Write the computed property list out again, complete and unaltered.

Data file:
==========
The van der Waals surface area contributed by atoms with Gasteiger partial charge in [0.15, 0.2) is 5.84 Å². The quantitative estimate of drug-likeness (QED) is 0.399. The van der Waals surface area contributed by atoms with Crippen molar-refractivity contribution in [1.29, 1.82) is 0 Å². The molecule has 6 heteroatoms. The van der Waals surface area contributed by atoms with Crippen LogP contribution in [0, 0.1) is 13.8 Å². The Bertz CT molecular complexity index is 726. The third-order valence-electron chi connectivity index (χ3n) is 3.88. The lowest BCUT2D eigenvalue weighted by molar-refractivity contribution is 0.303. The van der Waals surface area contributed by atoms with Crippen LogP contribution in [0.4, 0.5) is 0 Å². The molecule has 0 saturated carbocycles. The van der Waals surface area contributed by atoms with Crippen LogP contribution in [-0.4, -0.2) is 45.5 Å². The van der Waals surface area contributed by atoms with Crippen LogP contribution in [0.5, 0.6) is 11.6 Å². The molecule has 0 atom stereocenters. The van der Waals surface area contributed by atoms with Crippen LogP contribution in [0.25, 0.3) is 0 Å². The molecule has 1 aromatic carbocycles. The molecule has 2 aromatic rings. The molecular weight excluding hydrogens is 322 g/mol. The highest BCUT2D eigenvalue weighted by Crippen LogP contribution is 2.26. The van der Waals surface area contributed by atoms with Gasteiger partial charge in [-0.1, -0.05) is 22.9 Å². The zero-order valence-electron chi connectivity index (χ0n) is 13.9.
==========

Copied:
The van der Waals surface area contributed by atoms with Gasteiger partial charge in [0.15, 0.2) is 5.84 Å². The quantitative estimate of drug-likeness (QED) is 0.399. The van der Waals surface area contributed by atoms with Crippen molar-refractivity contribution in [1.29, 1.82) is 0 Å². The molecule has 6 heteroatoms. The van der Waals surface area contributed by atoms with Crippen LogP contribution in [0, 0.1) is 13.8 Å². The Bertz CT molecular complexity index is 726. The third-order valence-electron chi connectivity index (χ3n) is 3.88. The lowest BCUT2D eigenvalue weighted by molar-refractivity contribution is 0.303. The van der Waals surface area contributed by atoms with Crippen LogP contribution in [0.4, 0.5) is 0 Å². The molecule has 0 saturated carbocycles. The van der Waals surface area contributed by atoms with Crippen LogP contribution in [-0.4, -0.2) is 45.5 Å². The van der Waals surface area contributed by atoms with Crippen LogP contribution in [0.5, 0.6) is 11.6 Å². The molecule has 0 atom stereocenters. The van der Waals surface area contributed by atoms with Crippen LogP contribution in [0.25, 0.3) is 0 Å². The molecule has 1 aromatic carbocycles. The molecule has 2 aromatic rings. The molecular weight excluding hydrogens is 322 g/mol. The highest BCUT2D eigenvalue weighted by Crippen LogP contribution is 2.26. The van der Waals surface area contributed by atoms with Gasteiger partial charge in [-0.1, -0.05) is 22.9 Å². The zero-order valence-electron chi connectivity index (χ0n) is 13.9.